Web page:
The Cool World by Shirley Clarke featuring The Dizzy Gillespie Quintet, 1963
After getting caught imitating his boss (Leslie Jones), a new employee (Louis C.K.) must play off the impression as his real talking voice in order to not get fired.
Jeremy Gerard writes: In the Department Of So-How-Was-The-Play-Mrs. Lincoln?, Louis C.K.’s dive into the empty pool monologue was followed on last night’s season finale of Saturday Night Live with a sketch that had the star going almost one-on-one with Leslie Jones in a street-slanguage slam, as Louis tried to hold on to his job at a Sprint store after being busted while imitating Jones as his mouthy, negatory boss.
“Is that how you think I talk? Is that yo little impression of me?”
— Leslie Jones, busting Louis C.K., who then maintains the ruse
Convincing her that’s the way he really talks, the bit (with nice assists from Jay Pharaoh, Cecily Strong and Aidy Bryant) followed them over five years as he maintains the ruse. Read the rest of this entry »
Kory Stamper writes: Everyone knows that slang is informal speech, usually invented by reckless young people, who are ruining proper English. These obnoxious upstart words are vapid and worthless, say the guardians of good usage, and lexicographers like me should be preserving language that has a lineage, well-bred words with wholesome backgrounds, rather than recording the modish vulgarities of street argot.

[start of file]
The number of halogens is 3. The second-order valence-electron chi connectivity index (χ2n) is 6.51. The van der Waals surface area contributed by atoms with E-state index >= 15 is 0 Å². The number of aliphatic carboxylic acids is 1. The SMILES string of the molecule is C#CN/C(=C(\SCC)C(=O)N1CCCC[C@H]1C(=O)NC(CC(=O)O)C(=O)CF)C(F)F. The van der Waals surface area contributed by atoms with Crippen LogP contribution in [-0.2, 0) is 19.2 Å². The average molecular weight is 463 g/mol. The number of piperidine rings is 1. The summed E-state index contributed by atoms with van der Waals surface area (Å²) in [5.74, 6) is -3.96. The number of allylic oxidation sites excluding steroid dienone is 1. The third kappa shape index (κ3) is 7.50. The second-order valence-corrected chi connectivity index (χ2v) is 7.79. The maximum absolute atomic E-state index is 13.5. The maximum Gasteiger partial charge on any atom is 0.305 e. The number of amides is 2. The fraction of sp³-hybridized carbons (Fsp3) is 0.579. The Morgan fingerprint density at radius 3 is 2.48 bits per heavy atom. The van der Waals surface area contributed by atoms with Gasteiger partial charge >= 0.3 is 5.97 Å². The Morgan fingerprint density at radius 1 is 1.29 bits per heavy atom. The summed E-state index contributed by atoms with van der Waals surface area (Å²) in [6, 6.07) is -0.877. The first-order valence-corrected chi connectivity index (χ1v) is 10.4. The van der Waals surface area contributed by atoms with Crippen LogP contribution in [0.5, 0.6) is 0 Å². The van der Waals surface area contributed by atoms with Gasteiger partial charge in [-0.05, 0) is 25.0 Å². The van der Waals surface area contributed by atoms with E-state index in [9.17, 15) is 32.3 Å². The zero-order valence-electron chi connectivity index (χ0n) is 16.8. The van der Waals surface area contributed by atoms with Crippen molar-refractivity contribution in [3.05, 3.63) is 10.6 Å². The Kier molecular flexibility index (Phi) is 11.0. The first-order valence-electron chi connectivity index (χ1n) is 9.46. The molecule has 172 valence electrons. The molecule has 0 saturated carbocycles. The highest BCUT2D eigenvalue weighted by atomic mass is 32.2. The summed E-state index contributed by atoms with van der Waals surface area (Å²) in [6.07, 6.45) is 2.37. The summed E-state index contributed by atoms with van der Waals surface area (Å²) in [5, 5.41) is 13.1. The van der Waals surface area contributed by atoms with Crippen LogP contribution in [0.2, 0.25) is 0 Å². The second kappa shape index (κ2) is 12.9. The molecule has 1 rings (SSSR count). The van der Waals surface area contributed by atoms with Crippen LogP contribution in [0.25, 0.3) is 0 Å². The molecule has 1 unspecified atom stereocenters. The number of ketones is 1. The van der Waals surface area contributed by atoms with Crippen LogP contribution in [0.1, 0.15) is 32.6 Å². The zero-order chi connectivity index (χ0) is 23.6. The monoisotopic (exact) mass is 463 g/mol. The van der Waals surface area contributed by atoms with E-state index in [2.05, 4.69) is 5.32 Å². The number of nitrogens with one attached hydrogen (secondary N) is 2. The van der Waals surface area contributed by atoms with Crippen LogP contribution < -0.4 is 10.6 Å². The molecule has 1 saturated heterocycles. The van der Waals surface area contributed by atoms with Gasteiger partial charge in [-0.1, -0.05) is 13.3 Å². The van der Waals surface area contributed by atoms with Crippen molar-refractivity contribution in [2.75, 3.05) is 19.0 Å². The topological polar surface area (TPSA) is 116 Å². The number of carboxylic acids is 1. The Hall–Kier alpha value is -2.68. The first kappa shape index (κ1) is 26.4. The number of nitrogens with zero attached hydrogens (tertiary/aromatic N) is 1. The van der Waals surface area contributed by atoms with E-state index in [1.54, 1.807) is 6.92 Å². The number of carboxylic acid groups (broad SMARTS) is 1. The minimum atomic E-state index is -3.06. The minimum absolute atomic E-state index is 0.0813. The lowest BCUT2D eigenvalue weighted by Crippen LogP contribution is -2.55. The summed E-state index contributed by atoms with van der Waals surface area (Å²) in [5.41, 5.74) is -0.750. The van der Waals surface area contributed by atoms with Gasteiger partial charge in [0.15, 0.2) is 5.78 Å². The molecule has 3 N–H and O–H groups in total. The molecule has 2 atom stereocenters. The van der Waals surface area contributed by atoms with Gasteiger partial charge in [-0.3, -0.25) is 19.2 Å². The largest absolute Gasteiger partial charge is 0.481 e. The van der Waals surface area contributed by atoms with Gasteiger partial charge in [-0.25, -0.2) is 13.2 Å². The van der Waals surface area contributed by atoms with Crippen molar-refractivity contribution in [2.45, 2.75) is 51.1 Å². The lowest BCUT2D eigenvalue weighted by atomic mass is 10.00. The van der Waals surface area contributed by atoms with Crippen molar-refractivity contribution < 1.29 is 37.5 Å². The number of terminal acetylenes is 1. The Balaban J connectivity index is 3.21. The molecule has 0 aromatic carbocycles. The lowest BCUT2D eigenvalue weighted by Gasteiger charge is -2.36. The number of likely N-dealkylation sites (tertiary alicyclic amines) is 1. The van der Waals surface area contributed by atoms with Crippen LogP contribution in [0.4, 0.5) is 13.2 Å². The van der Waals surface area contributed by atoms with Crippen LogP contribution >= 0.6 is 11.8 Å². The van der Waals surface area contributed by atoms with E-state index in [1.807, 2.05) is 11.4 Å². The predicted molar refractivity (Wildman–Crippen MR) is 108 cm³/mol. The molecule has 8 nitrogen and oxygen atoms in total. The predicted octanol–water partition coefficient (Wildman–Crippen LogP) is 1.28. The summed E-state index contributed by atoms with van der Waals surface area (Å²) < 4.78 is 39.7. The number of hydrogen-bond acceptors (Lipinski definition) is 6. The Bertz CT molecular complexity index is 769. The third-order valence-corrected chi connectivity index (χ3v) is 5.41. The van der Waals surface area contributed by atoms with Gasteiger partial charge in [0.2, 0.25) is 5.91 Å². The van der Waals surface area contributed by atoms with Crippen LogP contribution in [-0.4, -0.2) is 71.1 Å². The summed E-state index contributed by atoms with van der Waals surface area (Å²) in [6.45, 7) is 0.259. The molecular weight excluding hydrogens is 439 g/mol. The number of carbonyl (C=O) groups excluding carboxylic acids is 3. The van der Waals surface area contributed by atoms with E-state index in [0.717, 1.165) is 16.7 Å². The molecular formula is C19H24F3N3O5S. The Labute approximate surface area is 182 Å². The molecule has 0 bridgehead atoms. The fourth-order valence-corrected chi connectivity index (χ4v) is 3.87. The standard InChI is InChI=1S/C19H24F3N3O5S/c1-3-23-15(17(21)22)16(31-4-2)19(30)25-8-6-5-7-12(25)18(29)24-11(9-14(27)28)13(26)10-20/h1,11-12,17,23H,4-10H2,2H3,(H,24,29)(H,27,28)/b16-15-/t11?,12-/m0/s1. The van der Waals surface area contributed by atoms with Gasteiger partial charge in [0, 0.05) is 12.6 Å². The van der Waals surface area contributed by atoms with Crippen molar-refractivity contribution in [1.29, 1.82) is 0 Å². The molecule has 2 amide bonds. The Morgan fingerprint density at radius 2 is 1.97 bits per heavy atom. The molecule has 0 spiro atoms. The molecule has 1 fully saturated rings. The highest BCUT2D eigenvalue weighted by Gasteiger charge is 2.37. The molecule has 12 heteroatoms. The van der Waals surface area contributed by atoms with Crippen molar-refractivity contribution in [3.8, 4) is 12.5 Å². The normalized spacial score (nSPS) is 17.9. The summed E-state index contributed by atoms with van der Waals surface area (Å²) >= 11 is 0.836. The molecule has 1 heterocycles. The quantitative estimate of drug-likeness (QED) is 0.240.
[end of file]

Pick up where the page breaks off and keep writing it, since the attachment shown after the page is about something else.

In fact, much of today’s slang has older and more venerable roots than most people realize.
Take “swag.” As a noun (“Check out my swag, yo / I walk like a ballplayer” — Jay Z), a verb (“I smash this verse / and I swag and surf” — Lil Wayne), an adjective (“I got ya slippin’ on my swag juice” — Eminem), and even as an interjection (“Say hello to falsetto in three, two, swag” — Justin Bieber), swag refers to a sense of confidence and style. It’s slangy enough that few dictionaries have entered it yet. Read the rest of this entry »